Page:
"The Micronauts: Gil Kane Thinks Small" Amazing Heroes #7 Dec. 1981

Gil Kane has drawn countless comics series for Marvel, DC, and many other publishers over the last 30-plus years. He has always brought to his work a distinctive personality, an intelligence that gives his work a consistent quality above and beyond his amazingly skillful command of the craft. When we learned that Kane was taking over the penciling of the Micronauts, we knew that he would approach this strip with the same kind of thoughtfulness that characterized his stints on such books like Captain Marvel, Captain Action, and Green Lantern in the past. With this in mind, we visited Kane at his Westport, Ct. residence, accompanied by a tape recorder and a slew of questions.

The Concept
We first asked Kane what he thought of the concept of the book as a whole- - the basic premise that holds it together- and what he thought his own particular charms were. "I thought the concept of Micronauts was really a first rate idea by Mantlo. The thing that was good about it was the scope, and the fact that he managed to organize a structure for all these characters. I think the whole idea of a family of interrelationships in the book is what people are looking for. Of course this is a broad statement, but I think that's what does well with Elfquest and the X-Men and the Teen Titans: a lot of characters, each one of them sort of archetypal in his personality."

A Hard Book to Draw
Next, we asked Kane whether he thought Micronauts was a difficult book to draw.
"It's the hardest goddamn book I ever drew. All I did for the first week was simply keep shuffling through the material to find the characters - because I was completely new to the material and just found myself thumbing through the stuff, looking for characters, backgrounds. It's a very hard book to do. Then there is the fact that four or five or six of these characters can be at play in a single panel, for just pages on end. And then, in order to meet a threat that's equal to the group, they meet a larger group. Invariably you're going crazy constantly trying to organize interesting patterns in crowds and in fight scenes and so on. There's so much going on in there all of the time-it looks as though someone simply pulled a pin on a grenade and threw in onto the page. There is chaos on every page and you have to organize the chaos. I must admit, I was very impressed by the work Michael Golden did on it, and Pat Broderick too. It's a hard book to do. It's the kind of book that nay artist assigned to it, I think, would ordinarily find his hands full for an entire month."

Creative Involvement
We asked Kane if he was going to be creatively involved beyond drawing from someone else's finished plot, as he has been with many of the projects he has been involved with.
"Originally, Jim (Shooter) alluded to me that I would be involved in that, but at this point no one's come to me or asked me to participate and I simply get scripts where the narrative line is completely worked out and I have to interpret it. But at this point, like any artist, given an inch, I'm imposing my own point of view on the material. I have to. And so my own feelings for movement, for action, and for interpreting the characters is different from Broderick's, as Broderick's was different from Golden's - and for that matter different from Chaykin's. The truth of the matter is that each inker who is imposed on a penciler tends to adjust the material to suit himself as well so while you adhere to certain standards and conventions in terms of the look of the material, there are very subtle distinctions between the handling of each artist and the handling of each inker over the artist."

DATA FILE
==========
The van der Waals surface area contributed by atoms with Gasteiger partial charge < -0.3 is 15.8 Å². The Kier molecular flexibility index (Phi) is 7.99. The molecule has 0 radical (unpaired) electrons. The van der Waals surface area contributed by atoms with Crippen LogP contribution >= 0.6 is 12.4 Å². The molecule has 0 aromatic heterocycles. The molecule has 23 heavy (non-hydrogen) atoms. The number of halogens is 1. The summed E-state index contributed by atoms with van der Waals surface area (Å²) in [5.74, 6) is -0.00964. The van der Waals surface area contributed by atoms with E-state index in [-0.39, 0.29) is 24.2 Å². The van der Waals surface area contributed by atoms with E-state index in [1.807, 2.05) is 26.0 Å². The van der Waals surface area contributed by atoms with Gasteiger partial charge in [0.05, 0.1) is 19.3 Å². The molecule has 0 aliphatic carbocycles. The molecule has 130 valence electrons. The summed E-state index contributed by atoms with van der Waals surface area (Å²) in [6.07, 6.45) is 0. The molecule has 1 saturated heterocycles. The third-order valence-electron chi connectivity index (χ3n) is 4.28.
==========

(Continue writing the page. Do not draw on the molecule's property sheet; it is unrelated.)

Next, we asked Kane about the difficulties in working in the visual characterization, when so many of the characters in the book rarely display their faces.
" You have to do it all with their physical postures, the way they stand, the way they gesture, how they respond to danger. For instance, I think that Golden has come a long way in his handling of the material. He's still doing some of the covers now and judging by the way he's handling them to how he handled them when he first started out, he's had a number of thoughts about the characters and adjusted all of them. I agree with most of his adjustments. Mostly his drawing has gotten stronger and better and surer, so he's developed a more deliberate attitude toward the way he wants the characters to look. And because he now has the capacity to draw them as he wants them to appear, he can make them look exactly the way he wants them to look. I try to approach it the same way. The only thing now is, I'm still a little ambivalent about the characters. I haven't developed my attitudes about them-but I expect my attitudes will develop sooner or later if I stay on the book."

Changing the Characters
When Kane works on a strip, he frequently redesigns and reinterprets characters; we asked him whether he might be doing the same with the Micronauts as he worked on the strip.
"Oh sure. After all, the characters are based on a series of toys, and believe me; none of the characters are identical to the toys. The toys have only the barest kind of similarity and what the artist makes is an interpretation. Some of these interpretations go against the grain and really bother me. One of the things that really bother me is the ball around the elbow that several of the characters have. It's located right at the point of the elbow, and I don't understand how they flex their arm because of that goddamn ball, it's not a design that I would have used. But I thought most of the material is very successfully designed. As a matter of fact, they've been improving it from the time they started it. For example, the Bug character is infinitely improved; his whole structure has a certain authority that it didn't have before. One of the characters I'm having trouble with, because there's no consistency, is the Devil character. He started off being a duplicate of the Beast, but from issue to issue he seemed to be different. A lot of the artists were having trouble drawing hind legs on him, so as a result the character seemed out of balance. Also he seemed terribly benign for a guy called The Devil. Also, he would somewhere between ten feet high to six feet high, and he kept vacillating all the time. So I'm trying to fix his look. I'm trying to make him more menacing, more heavy in the shoulders and in the chest, and making him more acrobatic and physically capable than he seemed to be. I saw a picture Golden did of him on a cover and I thought the character was beautifully characterized there, and was completely different than what anyone had done with him to that point, and as a matter of fact it totally coincided with what I intended to do with the character myself. I think the strongest characters are the villains, and I think they are very well developed. They seem to have a sort of historical background, and a whole environment in which they grew up and had the time in which to develop their personalities and animosities, and I think that makes some kind of sense."